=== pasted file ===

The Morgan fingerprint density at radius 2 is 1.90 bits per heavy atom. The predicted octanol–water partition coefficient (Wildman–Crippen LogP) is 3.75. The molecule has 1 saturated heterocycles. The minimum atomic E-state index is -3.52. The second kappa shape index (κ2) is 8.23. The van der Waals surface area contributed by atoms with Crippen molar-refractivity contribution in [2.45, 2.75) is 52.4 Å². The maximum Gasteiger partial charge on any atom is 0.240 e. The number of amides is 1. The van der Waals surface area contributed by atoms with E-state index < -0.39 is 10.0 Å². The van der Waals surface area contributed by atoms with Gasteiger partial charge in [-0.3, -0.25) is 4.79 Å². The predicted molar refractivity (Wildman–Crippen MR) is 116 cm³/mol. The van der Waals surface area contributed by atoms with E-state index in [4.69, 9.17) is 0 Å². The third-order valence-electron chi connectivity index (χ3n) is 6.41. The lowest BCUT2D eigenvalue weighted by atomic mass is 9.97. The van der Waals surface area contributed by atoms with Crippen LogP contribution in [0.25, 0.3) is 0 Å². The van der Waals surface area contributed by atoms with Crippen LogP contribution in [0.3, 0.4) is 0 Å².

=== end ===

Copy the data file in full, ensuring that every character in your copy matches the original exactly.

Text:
The Morgan fingerprint density at radius 2 is 1.90 bits per heavy atom. The predicted octanol–water partition coefficient (Wildman–Crippen LogP) is 3.75. The molecule has 1 saturated heterocycles. The minimum atomic E-state index is -3.52. The second kappa shape index (κ2) is 8.23. The van der Waals surface area contributed by atoms with Crippen molar-refractivity contribution in [2.45, 2.75) is 52.4 Å². The maximum Gasteiger partial charge on any atom is 0.240 e. The number of amides is 1. The van der Waals surface area contributed by atoms with E-state index < -0.39 is 10.0 Å². The van der Waals surface area contributed by atoms with Gasteiger partial charge in [-0.3, -0.25) is 4.79 Å². The predicted molar refractivity (Wildman–Crippen MR) is 116 cm³/mol. The van der Waals surface area contributed by atoms with E-state index in [4.69, 9.17) is 0 Å². The third-order valence-electron chi connectivity index (χ3n) is 6.41. The lowest BCUT2D eigenvalue weighted by atomic mass is 9.97. The van der Waals surface area contributed by atoms with Crippen LogP contribution in [0.25, 0.3) is 0 Å². The van der Waals surface area contributed by atoms with Crippen LogP contribution in [0.3, 0.4) is 0 Å².